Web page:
The golden age of atomic dreams. It was all promise and no
disappointments or complications. Rutherford hadn't done
anything clever yet, and everything looked as full of potential as the
pre-bust Internet bubble.
The illustration is from the August 1928
issue of Amazing Stories and is described thus on the contents
Our Cover this month depicts a scene from the first
instalment in this issue of the story entitled THE SKYLARK OF
SPACE by Edward Elmer Smith and Lee Hawkins Garby, in which the
scientist, who has discovered a chemical substance for the
liberation of intra-atomic energy, is making his initial tests,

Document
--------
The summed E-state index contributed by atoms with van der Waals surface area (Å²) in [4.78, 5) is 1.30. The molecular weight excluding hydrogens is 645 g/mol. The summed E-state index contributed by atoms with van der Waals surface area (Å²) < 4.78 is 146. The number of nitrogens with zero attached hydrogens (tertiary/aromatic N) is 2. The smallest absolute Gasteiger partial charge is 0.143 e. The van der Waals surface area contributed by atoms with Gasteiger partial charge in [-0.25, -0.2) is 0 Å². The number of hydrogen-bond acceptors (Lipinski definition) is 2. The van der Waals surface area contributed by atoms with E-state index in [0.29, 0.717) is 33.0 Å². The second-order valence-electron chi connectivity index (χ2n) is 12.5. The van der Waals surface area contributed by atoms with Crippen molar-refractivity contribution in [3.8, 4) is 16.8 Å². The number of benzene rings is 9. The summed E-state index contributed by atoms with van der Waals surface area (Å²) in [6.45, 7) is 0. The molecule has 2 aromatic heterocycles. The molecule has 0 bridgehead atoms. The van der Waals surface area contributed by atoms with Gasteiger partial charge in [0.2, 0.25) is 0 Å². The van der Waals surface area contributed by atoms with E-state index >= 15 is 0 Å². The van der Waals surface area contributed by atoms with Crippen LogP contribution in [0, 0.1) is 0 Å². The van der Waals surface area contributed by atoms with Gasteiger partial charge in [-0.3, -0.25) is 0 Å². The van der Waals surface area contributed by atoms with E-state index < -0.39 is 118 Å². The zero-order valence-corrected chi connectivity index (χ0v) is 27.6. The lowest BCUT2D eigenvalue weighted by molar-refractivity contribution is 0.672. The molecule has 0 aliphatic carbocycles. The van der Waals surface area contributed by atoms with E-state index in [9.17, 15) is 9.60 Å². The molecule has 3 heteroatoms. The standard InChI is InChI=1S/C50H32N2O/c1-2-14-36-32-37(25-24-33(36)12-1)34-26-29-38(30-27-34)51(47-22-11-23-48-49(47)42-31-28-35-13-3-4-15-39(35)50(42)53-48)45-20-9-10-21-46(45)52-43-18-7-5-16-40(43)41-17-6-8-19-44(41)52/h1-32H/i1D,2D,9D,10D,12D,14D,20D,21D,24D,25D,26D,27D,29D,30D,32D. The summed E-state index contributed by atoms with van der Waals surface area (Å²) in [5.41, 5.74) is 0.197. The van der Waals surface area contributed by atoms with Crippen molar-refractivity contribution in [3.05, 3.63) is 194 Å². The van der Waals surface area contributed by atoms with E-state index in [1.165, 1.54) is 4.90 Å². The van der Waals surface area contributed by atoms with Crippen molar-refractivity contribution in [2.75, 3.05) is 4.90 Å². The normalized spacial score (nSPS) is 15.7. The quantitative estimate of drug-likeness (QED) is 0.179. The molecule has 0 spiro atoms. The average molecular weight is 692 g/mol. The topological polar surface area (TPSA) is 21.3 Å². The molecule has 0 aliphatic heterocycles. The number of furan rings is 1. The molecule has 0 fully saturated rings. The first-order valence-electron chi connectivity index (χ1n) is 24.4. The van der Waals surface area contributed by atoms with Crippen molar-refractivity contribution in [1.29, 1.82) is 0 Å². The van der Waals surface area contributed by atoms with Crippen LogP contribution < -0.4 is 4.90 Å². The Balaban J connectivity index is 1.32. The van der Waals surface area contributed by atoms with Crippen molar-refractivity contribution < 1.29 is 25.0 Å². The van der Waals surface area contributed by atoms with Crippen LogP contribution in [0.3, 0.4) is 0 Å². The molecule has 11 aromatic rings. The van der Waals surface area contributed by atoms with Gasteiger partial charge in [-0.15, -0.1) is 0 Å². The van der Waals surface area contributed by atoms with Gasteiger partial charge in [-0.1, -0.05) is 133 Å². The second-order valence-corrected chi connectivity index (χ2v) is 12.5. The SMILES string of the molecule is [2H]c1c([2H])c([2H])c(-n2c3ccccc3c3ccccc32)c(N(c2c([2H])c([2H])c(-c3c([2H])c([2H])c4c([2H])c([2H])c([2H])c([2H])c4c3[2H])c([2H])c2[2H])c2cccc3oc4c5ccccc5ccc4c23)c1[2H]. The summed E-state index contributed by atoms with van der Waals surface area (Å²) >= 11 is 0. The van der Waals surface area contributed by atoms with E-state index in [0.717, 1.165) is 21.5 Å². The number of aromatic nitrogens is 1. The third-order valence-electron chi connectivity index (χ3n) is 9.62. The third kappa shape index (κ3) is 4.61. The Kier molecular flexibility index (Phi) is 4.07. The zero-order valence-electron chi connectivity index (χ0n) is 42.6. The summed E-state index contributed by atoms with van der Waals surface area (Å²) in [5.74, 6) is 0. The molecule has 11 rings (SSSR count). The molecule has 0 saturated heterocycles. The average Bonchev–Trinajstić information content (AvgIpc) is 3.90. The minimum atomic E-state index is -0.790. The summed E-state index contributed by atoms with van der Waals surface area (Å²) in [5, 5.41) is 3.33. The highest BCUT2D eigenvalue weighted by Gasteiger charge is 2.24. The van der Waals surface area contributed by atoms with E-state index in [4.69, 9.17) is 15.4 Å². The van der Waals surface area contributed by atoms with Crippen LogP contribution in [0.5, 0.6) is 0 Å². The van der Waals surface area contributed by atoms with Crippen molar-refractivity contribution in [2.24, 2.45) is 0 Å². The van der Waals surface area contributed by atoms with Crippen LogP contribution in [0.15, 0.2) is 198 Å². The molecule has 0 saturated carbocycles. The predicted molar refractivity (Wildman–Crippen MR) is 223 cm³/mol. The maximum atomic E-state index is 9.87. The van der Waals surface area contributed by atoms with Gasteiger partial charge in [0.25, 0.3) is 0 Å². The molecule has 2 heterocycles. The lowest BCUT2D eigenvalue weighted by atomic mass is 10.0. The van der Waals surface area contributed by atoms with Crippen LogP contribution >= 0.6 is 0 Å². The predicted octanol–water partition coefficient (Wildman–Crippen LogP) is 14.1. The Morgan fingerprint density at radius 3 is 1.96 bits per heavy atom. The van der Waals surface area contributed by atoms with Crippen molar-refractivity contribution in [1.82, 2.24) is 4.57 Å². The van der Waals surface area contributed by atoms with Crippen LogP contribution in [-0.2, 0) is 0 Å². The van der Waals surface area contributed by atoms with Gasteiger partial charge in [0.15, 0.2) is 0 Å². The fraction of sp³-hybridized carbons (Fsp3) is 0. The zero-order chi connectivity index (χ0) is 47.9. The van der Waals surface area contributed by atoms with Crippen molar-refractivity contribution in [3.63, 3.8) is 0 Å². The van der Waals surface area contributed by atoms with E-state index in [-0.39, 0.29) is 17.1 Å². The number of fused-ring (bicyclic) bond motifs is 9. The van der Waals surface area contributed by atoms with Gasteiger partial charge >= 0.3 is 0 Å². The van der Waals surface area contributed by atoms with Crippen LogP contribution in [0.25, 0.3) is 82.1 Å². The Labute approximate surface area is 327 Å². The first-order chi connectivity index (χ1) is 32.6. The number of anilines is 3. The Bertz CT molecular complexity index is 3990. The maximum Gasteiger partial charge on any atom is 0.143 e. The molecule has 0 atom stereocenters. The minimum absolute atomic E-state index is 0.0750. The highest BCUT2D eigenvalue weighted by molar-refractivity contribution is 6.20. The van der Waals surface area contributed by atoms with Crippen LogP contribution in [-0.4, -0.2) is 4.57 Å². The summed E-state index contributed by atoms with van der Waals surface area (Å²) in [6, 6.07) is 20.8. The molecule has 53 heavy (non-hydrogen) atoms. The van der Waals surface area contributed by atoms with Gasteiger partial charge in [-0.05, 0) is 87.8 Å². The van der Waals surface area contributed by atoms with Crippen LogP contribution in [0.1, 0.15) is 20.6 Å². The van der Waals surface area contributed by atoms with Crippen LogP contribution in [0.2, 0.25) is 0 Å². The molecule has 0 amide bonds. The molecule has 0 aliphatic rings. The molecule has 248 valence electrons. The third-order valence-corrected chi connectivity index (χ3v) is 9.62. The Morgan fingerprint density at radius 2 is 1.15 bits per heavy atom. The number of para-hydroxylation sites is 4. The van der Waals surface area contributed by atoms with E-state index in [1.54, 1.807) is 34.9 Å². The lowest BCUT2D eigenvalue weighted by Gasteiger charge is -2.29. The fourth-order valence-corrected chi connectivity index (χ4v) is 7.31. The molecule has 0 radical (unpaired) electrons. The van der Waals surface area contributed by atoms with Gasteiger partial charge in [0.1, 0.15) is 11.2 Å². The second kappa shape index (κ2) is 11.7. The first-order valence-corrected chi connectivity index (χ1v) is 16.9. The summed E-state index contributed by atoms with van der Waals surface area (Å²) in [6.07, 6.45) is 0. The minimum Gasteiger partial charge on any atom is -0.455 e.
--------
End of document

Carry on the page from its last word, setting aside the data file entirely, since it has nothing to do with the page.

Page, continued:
preparatory to his interplanetary flight by means of this liberated
energy, which makes possible his interstellar space-flyer.
The practical release of atomic energy in the 1940s took a massive
effort using the combined talents and resources of the United States
and Great Britain plus the brains of a small army of refugee European
scientists. What were they thinking? They should have just
phoned up Richard Seaton, E. E. Smith's hero, who had unleashed atomic
energy with 100 percent efficiency by the first page of the novel.
And how did he manage this? By dipping a copper wire in a
solution of a mysterious substance X and applying an electric current.
By page 35, he'd invented an atomic flying belt and by page 60, he'd
perfected an interstellar spaceship. By the end of the book he'd
destroyed two alien battle fleets and an odd number of monsters and he got the girl.
What he did on his days off, I have no idea.